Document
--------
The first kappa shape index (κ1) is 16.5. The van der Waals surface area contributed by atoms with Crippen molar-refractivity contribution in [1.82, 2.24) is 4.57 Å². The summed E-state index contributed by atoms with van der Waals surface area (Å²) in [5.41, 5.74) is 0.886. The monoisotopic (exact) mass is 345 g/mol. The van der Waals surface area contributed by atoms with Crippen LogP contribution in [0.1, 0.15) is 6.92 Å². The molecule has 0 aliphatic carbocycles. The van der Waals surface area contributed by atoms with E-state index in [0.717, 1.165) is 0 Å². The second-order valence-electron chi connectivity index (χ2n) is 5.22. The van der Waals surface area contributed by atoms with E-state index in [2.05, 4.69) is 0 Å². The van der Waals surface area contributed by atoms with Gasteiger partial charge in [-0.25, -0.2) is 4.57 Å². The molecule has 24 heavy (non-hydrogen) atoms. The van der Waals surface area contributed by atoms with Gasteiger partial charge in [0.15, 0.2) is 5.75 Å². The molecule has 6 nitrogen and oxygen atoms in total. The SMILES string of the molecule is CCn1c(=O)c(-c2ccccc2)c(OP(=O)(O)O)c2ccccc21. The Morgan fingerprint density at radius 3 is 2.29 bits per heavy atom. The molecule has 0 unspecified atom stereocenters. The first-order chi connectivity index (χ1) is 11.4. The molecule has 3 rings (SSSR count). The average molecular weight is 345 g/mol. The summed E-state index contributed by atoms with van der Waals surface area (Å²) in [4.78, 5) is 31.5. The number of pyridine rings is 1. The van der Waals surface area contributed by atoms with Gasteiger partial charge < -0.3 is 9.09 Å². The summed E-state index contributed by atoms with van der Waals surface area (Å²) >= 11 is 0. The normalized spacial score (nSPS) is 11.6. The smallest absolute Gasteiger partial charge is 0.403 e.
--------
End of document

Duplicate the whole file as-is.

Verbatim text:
The first kappa shape index (κ1) is 16.5. The van der Waals surface area contributed by atoms with Crippen molar-refractivity contribution in [1.82, 2.24) is 4.57 Å². The summed E-state index contributed by atoms with van der Waals surface area (Å²) in [5.41, 5.74) is 0.886. The monoisotopic (exact) mass is 345 g/mol. The van der Waals surface area contributed by atoms with Crippen LogP contribution in [0.1, 0.15) is 6.92 Å². The molecule has 0 aliphatic carbocycles. The van der Waals surface area contributed by atoms with E-state index in [0.717, 1.165) is 0 Å². The second-order valence-electron chi connectivity index (χ2n) is 5.22. The van der Waals surface area contributed by atoms with E-state index in [2.05, 4.69) is 0 Å². The van der Waals surface area contributed by atoms with Gasteiger partial charge in [-0.25, -0.2) is 4.57 Å². The molecule has 24 heavy (non-hydrogen) atoms. The van der Waals surface area contributed by atoms with Gasteiger partial charge in [0.15, 0.2) is 5.75 Å². The molecule has 6 nitrogen and oxygen atoms in total. The SMILES string of the molecule is CCn1c(=O)c(-c2ccccc2)c(OP(=O)(O)O)c2ccccc21. The Morgan fingerprint density at radius 3 is 2.29 bits per heavy atom. The molecule has 0 unspecified atom stereocenters. The first-order chi connectivity index (χ1) is 11.4. The molecule has 3 rings (SSSR count). The average molecular weight is 345 g/mol. The summed E-state index contributed by atoms with van der Waals surface area (Å²) in [4.78, 5) is 31.5. The number of pyridine rings is 1. The van der Waals surface area contributed by atoms with Gasteiger partial charge < -0.3 is 9.09 Å². The summed E-state index contributed by atoms with van der Waals surface area (Å²) >= 11 is 0. The normalized spacial score (nSPS) is 11.6. The smallest absolute Gasteiger partial charge is 0.403 e.